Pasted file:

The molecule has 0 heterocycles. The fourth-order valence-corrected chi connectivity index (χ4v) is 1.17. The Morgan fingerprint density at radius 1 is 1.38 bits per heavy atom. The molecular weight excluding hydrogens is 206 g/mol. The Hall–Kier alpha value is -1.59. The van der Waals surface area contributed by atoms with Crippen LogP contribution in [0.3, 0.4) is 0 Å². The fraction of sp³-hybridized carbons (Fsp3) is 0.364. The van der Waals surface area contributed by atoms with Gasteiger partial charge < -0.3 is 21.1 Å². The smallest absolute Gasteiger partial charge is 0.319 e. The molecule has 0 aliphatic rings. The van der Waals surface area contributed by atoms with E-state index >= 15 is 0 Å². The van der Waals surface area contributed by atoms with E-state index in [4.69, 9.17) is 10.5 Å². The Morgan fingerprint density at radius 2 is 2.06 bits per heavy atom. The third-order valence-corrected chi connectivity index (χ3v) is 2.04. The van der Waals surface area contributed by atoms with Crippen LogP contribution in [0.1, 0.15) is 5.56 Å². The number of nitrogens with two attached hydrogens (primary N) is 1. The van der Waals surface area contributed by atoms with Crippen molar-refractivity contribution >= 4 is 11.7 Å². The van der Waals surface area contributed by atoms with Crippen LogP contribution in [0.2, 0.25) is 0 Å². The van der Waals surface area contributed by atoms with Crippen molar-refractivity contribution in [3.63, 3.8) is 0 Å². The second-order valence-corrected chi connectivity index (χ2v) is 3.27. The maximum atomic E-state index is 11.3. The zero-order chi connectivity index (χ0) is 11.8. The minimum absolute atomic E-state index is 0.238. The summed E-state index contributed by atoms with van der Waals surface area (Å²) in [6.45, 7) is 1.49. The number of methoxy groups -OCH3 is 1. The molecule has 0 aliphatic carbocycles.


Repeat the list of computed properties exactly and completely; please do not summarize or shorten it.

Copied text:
The molecule has 0 heterocycles. The fourth-order valence-corrected chi connectivity index (χ4v) is 1.17. The Morgan fingerprint density at radius 1 is 1.38 bits per heavy atom. The molecular weight excluding hydrogens is 206 g/mol. The Hall–Kier alpha value is -1.59. The van der Waals surface area contributed by atoms with Crippen LogP contribution in [0.3, 0.4) is 0 Å². The fraction of sp³-hybridized carbons (Fsp3) is 0.364. The van der Waals surface area contributed by atoms with Gasteiger partial charge < -0.3 is 21.1 Å². The smallest absolute Gasteiger partial charge is 0.319 e. The molecule has 0 aliphatic rings. The van der Waals surface area contributed by atoms with E-state index >= 15 is 0 Å². The van der Waals surface area contributed by atoms with E-state index in [4.69, 9.17) is 10.5 Å². The Morgan fingerprint density at radius 2 is 2.06 bits per heavy atom. The third-order valence-corrected chi connectivity index (χ3v) is 2.04. The van der Waals surface area contributed by atoms with Crippen LogP contribution in [0.1, 0.15) is 5.56 Å². The number of nitrogens with two attached hydrogens (primary N) is 1. The van der Waals surface area contributed by atoms with Crippen molar-refractivity contribution >= 4 is 11.7 Å². The van der Waals surface area contributed by atoms with Crippen LogP contribution in [0.2, 0.25) is 0 Å². The van der Waals surface area contributed by atoms with Crippen molar-refractivity contribution in [3.63, 3.8) is 0 Å². The second-order valence-corrected chi connectivity index (χ2v) is 3.27. The maximum atomic E-state index is 11.3. The zero-order chi connectivity index (χ0) is 11.8. The minimum absolute atomic E-state index is 0.238. The summed E-state index contributed by atoms with van der Waals surface area (Å²) in [6.45, 7) is 1.49. The number of methoxy groups -OCH3 is 1. The molecule has 0 aliphatic carbocycles.